Ages students: 14-17 years
Proposed theme: the Leiden400 commemoration in Leiden in the global context.
Main question : Should we celebrate or commemorate the story of the Pilgrims (worldwide)?
Example statement: We should not celebrate the story of the Pilgrims (worldwide), but commemorate it.
Apply object wise
3 parts: Object Analysis / Object Interview / Object Research
In the class:
Generic questions for object analysis
See questions for 10-14 years
Additional questions for VO substructure
> Do you think the color of the object has any meaning?
> What texture does the object have?
> Do you think the material is sustainable?
> What details do you see?
> And what do these details tell you about the object?
> How old do you think the object is?
> Could the object be used for symbol somewhere? stand?
> How does the object smell? What does this tell you?
> Is the object symmetrical? Or just asymmetrical? What could be the reason for that?
> Is the object a traditional object? If so, for whom?
> Do we have anything in our time that resembles this object? (same shape, appearance or just the same function)
(* If you want to bring some creativity into the object analysis, it is nice to have the students make a drawing of the object in a larger whole that it could be part of or the object in the environment it could come from; let the imagination run wild, there is no right or wrong); The disclosure follows at the end of the analysis. )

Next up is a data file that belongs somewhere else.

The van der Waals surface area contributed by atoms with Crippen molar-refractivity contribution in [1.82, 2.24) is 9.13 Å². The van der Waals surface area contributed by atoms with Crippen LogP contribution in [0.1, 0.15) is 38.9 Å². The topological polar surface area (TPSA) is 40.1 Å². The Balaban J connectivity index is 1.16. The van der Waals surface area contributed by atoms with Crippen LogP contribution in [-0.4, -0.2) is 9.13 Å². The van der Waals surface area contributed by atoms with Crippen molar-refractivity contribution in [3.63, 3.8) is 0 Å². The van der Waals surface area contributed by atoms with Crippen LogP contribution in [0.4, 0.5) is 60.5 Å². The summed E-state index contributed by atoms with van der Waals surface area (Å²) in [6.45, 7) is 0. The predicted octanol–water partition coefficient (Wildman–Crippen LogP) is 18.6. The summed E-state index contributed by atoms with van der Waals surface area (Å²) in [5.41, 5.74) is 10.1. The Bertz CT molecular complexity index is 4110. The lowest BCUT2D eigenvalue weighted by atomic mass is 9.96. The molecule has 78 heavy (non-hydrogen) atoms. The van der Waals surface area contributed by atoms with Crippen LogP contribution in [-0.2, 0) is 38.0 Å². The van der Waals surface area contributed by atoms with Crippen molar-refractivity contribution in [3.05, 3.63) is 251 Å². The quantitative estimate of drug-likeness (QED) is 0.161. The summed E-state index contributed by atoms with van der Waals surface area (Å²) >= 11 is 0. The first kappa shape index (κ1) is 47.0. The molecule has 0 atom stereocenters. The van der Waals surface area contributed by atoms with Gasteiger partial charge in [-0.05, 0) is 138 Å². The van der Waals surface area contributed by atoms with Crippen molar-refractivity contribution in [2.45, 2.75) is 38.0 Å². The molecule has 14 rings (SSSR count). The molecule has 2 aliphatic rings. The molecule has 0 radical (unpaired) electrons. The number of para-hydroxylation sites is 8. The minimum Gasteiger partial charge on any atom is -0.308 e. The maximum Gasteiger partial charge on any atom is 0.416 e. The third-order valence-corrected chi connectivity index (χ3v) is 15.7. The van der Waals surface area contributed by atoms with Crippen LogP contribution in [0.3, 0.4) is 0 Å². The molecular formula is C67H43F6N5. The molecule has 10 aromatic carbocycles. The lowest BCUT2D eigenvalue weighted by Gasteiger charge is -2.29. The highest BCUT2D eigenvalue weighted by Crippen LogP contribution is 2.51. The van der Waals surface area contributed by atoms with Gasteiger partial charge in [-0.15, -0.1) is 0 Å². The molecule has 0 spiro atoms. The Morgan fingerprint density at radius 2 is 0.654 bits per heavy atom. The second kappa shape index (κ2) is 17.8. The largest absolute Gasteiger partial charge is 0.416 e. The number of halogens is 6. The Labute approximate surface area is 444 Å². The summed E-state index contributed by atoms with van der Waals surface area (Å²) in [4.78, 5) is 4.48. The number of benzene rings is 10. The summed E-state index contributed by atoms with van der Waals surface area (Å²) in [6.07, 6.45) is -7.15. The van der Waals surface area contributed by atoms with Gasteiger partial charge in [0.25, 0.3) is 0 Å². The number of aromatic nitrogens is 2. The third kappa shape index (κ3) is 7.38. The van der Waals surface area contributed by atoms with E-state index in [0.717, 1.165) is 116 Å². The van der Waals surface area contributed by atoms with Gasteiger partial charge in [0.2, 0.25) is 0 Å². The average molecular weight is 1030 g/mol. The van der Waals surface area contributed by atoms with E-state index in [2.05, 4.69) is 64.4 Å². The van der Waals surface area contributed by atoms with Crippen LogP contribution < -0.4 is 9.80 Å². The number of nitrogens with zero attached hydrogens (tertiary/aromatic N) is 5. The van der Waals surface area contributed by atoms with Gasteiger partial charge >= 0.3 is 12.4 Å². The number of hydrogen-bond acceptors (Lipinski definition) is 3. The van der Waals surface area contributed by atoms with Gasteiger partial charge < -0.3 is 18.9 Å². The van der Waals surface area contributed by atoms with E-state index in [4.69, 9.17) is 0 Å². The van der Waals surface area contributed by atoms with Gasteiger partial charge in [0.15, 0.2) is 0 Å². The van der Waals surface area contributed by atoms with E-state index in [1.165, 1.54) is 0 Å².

Who could have used the object?
When would the object have been used?
Why would the object ever have been invented?
Has the object (had) a social function?
In the museum
How do you feel now that you are here in the museum?
How does it feel when people look at you?
Do people recognize you when they look at you? Do they know what you are?
What does your environment look like?
How does it feel to be this object?
Are you important to the people?
For which people?
How do you communicate with the people around you?
Can you tell us something about these people?
You probably overhear some conversations. What are people talking about?
What makes you special as an object?
How do people react to you when they see you? Are they happy, angry, sad...?
Can you tell us about the person who made you? What kind of person was/is that?
Do you have a social, religious, political or societal significance?
What role do you play in the entire exhibition? Are you the main object, a connector, an actor (provoke you to action) or reactor (do you provoke reactions? or...?
Ask your own question to the object: what would you like to know?